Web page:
The campaign plane was high above the clouds, and Ronald Reagan was turning red.
It was 1976 and Reagan – he was a candidate then, making his first presidential run – had been eating peanuts and drinking a Coke.
Then he started making choking sounds, a witness, Nancy Reynolds, told The Washington Post.
“His face turned red, and as it got darker and darker, we all froze,” she said.
All except Mike Deaver. The campaign aid pushed Nancy Reagan aside and grabbed the California governor from behind. He bear-hugged Reagan and gave a sharp upward heave just above the politician’s belly button.
On the second thrust, the peanut popped out.
Finally able to breathe, Reagan told Deaver: “I’m sure glad I taught you that darned thing.”
Reagan had taken great pains one day to show the intricacies of the Heimlich maneuver to Deaver, a longtime friend and political aid, according to a review in the Deseret News.
Deaver had balked, according to a quote in the review, because he “was impatient to be spending so much time on a nonpolitical issue.”
But Reagan persisted. If Deaver knew it, Reagan hoped, he might be able to one day save the life of someone choking on food.
Reagan’s newly-cleared windpipe was an indication of how thoroughly Henry Heimlich’s maneuver had been drilled into the public consciousness.
Heimlich died on Dec. 17, 42 years after the Cincinnati thoracic surgeon started spreading the word about his new means of stopping people from choking on food.
The “bearhug” maneuver has saved an estimated 10,000 people, according to his obituary in The Washington Post.
It was his most enduring contribution in a career that spanned seven decades.
Initially, it was met with skepticism. It took a dozen years for the American Red Cross and the American Heart Association to recognize that the technique was useful to stop people from choking, said Sindya H. Bhanoo.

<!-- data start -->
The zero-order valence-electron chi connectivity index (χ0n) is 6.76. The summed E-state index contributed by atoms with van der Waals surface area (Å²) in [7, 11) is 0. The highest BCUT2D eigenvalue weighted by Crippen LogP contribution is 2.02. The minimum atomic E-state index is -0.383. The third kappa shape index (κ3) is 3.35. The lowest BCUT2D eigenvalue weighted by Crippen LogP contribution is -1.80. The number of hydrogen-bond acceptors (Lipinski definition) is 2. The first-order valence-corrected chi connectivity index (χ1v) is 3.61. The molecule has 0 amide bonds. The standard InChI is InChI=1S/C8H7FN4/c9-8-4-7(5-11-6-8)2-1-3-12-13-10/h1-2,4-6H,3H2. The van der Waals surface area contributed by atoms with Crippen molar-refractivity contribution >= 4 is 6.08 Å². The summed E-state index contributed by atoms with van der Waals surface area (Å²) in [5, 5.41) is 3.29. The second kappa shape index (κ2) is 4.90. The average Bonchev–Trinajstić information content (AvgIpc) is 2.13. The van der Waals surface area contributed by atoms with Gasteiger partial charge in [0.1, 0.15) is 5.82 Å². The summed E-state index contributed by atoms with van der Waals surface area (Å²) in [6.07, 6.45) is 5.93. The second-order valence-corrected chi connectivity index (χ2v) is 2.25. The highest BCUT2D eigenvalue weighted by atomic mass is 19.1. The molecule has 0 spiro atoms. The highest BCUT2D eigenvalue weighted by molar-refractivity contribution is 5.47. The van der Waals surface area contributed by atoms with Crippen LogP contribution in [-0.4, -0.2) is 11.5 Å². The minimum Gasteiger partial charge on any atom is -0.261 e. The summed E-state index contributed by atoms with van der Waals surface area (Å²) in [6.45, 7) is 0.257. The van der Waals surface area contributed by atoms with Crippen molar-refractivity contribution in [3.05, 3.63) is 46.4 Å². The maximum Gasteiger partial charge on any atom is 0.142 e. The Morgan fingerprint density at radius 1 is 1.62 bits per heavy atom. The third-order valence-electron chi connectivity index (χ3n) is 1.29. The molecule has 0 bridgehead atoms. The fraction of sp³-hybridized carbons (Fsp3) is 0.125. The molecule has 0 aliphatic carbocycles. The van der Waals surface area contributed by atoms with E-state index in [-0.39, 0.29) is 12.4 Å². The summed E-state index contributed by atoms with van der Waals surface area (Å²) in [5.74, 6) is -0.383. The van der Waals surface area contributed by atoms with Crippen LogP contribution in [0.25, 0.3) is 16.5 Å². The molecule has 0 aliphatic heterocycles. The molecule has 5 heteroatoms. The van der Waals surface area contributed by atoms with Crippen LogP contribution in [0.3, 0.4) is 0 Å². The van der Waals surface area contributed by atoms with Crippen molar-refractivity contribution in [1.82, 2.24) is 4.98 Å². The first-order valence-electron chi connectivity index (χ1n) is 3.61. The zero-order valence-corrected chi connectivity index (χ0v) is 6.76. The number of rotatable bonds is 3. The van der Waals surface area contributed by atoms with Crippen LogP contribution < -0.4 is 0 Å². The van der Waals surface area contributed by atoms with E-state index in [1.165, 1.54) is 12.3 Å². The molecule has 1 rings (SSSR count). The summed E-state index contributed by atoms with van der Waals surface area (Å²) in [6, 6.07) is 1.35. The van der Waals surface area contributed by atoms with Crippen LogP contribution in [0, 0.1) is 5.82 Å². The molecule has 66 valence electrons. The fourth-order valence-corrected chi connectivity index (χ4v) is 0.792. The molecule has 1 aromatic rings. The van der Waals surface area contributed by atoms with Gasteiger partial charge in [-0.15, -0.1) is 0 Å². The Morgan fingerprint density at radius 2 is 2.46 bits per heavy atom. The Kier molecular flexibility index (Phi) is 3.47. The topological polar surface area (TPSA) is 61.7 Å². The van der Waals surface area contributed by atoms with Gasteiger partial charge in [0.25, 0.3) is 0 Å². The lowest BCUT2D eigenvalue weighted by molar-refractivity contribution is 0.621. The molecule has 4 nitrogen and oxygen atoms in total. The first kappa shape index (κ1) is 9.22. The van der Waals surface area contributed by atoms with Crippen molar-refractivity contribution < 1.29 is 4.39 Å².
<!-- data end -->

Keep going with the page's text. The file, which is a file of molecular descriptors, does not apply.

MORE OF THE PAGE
Other ideas had faced similar skepticism – and wilted under the glare of critics. Early in his medical career, Heimlich claimed to devise a way to use a section of a patient’s stomach to replace a damaged esophagus and introduced a simple valve to drain severe chest wounds. Both innovations were variations of existing procedures.
In the 1980s he began experimenting with malariotherapy, believing that the high fevers caused by malaria could cure other infections, such as HIV. The theory faced strong opposition in the United States, so he conducted clinical trials in Mexico and China. But the project was shut down without success and the research tarnished Heimlich’s reputation.
Through it all, he touted the benefits of the Heimlich maneuver during television appearances and speaking engagements, often picking attractive women from the audience to help him demonstrate.
The word spread, and choking people survived.
Cher was saved when she started choking on a vitamin pill at a Broadway rehearsal in 1982. Simon Cowell was rescued in 2014 from an accidentally swallowed mint. Former New York mayor Ed Koch was saved in 1981 after choking at a Chinatown restaurant. Shortly after, he made Heimlich maneuver posters mandatory in city restaurants.
Heimlich even used his maneuver at a nursing home where he lived before he died, saving an 87-year-old choking victim.
“I ordered a hamburger, and the next thing I know, I could not breathe I was choking so hard,” the choking woman, Patty Ris, told the New York Times.
“I saw her face was all stiffened up and her skin was turning dark and she could not speak,” Heimlich told the Times. “Of all things, I knew she was choking.”
By the time staffers reached Ris, the doctor had already assumed his position behind her and initiated the maneuver.
Heimlich dedicated his Twitter feed to similar stories about people who had saved lives using his technique.
But that came well after Reagan was saved on an airplane above the United States.
After catching his breath, Reagan, of course, went on to become president. He appointed Deaver as deputy chief of staff, although it’s unclear whether that had anything to do with the man saving him from death by peanut.
Those few lifesaving seconds of action on the plane became forever entwined in Deaver’s story.
When he died in 2007 of pancreatic cancer, the Post’s obituary mentioned his time as deputy chief of staff, his perjury conviction after lying about his lobbying firm and his philanthropy.
But there, tucked in the sixth paragraph: “Deaver once even saved the future president’s life.”
(c) 2016, The Washington Post · Cleve R. Wootson Jr.